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Mairead Farrell: 'I'm from the posh part of Finglas'


Mairead Farrell

Mairead Farrell

Mairead Farrell

As she takes over the top job as producer on the hugely popular 'Ian Dempsey Breakfast Show' on Today FM, after 10 years with Ray D'Arcy, Mairead Farrell tells Barry Egan about how she struggled for years with the death of her beloved mother, the effect it had on her marriage, getting engaged again recently in Tuscany, and how being from Finglas is nothing like being in an real-life episode of 'Love/Hate'.

Mairead Farrell is comparing herself - albeit humorously and with her tongue firmly in her cheek - to a certain rock superstar.


Mairead Farrell

Mairead Farrell

Mairead Farrell photographed by Kip Carroll

Mairead Farrell photographed by Kip Carroll

Mairead Farrell photographed by Kip Carroll

Mairead Farrell photographed by Kip Carroll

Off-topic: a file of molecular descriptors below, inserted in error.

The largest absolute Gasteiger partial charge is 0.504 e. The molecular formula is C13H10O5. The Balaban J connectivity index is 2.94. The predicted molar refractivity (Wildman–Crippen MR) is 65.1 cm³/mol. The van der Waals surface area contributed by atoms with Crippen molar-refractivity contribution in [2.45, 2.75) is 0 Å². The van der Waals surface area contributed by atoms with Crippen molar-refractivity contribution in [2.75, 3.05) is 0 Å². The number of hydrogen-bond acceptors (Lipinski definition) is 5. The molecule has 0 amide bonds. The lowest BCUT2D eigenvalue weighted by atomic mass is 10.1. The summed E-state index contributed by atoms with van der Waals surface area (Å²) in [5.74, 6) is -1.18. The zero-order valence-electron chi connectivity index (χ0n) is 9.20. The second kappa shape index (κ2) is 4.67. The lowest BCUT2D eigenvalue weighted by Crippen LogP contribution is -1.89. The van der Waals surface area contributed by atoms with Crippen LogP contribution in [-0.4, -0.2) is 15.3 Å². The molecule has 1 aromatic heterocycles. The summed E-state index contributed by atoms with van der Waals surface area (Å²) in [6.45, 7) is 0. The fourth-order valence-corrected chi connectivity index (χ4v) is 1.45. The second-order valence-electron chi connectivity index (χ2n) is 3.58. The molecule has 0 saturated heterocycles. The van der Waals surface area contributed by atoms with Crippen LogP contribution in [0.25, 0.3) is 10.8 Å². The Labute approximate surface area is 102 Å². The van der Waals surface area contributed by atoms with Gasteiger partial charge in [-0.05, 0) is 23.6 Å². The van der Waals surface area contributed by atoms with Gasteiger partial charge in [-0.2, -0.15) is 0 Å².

Mairead Farrell photographed by Kip Carroll

Mairead Farrell photographed by Kip Carroll

Mairead Farrell photographed by Kip Carroll

Mairead Farrell photographed by Kip Carroll

Mairead Farrell photographed by Kip Carroll

Mairead Farrell photographed by Kip Carroll


Mairead Farrell

"Bono is from the posh bit of Finglas like me," the brunette says.

Mairead's la-di-da status as an alleged young Lady Muck of the Northside was even joked about in St Brigid's, the primary school she went to on the Old Finglas Road in Glasnevin. Looking back, she remembers being told at school, "Oh, you're from the posh part. You're so posh. Your mam is so posh."